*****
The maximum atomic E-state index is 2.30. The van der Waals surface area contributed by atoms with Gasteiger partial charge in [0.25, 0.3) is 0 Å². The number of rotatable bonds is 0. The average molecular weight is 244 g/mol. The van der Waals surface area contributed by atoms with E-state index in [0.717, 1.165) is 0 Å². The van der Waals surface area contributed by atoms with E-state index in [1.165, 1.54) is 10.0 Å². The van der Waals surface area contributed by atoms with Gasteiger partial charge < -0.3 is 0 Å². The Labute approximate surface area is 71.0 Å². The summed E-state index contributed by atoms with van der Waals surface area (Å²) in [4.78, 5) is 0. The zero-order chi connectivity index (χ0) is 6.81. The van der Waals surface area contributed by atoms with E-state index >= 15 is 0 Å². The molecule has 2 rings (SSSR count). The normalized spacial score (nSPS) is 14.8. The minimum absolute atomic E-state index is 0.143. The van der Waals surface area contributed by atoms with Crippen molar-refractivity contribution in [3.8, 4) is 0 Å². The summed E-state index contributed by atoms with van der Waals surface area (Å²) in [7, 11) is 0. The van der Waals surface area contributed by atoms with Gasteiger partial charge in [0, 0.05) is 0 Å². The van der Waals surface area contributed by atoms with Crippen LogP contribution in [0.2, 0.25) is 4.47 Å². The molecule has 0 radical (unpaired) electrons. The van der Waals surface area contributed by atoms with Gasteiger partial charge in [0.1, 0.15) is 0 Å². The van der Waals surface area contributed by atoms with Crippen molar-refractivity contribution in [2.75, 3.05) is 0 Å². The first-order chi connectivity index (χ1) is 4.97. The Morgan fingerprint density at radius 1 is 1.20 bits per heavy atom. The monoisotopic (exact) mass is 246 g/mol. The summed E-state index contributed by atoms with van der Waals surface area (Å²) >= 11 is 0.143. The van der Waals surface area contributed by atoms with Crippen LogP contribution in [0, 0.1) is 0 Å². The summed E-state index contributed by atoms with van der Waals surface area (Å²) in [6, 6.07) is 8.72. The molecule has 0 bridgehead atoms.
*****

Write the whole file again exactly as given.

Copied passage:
The maximum atomic E-state index is 2.30. The van der Waals surface area contributed by atoms with Gasteiger partial charge in [0.25, 0.3) is 0 Å². The number of rotatable bonds is 0. The average molecular weight is 244 g/mol. The van der Waals surface area contributed by atoms with E-state index in [0.717, 1.165) is 0 Å². The van der Waals surface area contributed by atoms with E-state index in [1.165, 1.54) is 10.0 Å². The van der Waals surface area contributed by atoms with Gasteiger partial charge < -0.3 is 0 Å². The Labute approximate surface area is 71.0 Å². The summed E-state index contributed by atoms with van der Waals surface area (Å²) in [4.78, 5) is 0. The zero-order chi connectivity index (χ0) is 6.81. The van der Waals surface area contributed by atoms with E-state index >= 15 is 0 Å². The molecule has 2 rings (SSSR count). The normalized spacial score (nSPS) is 14.8. The minimum absolute atomic E-state index is 0.143. The van der Waals surface area contributed by atoms with Crippen molar-refractivity contribution in [3.8, 4) is 0 Å². The summed E-state index contributed by atoms with van der Waals surface area (Å²) in [7, 11) is 0. The van der Waals surface area contributed by atoms with Gasteiger partial charge in [0, 0.05) is 0 Å². The van der Waals surface area contributed by atoms with Crippen LogP contribution in [0.2, 0.25) is 4.47 Å². The molecule has 0 radical (unpaired) electrons. The van der Waals surface area contributed by atoms with Gasteiger partial charge in [0.1, 0.15) is 0 Å². The van der Waals surface area contributed by atoms with Crippen molar-refractivity contribution in [2.75, 3.05) is 0 Å². The first-order chi connectivity index (χ1) is 4.97. The Morgan fingerprint density at radius 1 is 1.20 bits per heavy atom. The monoisotopic (exact) mass is 246 g/mol. The summed E-state index contributed by atoms with van der Waals surface area (Å²) >= 11 is 0.143. The van der Waals surface area contributed by atoms with Crippen LogP contribution in [0, 0.1) is 0 Å². The summed E-state index contributed by atoms with van der Waals surface area (Å²) in [6, 6.07) is 8.72. The molecule has 0 bridgehead atoms.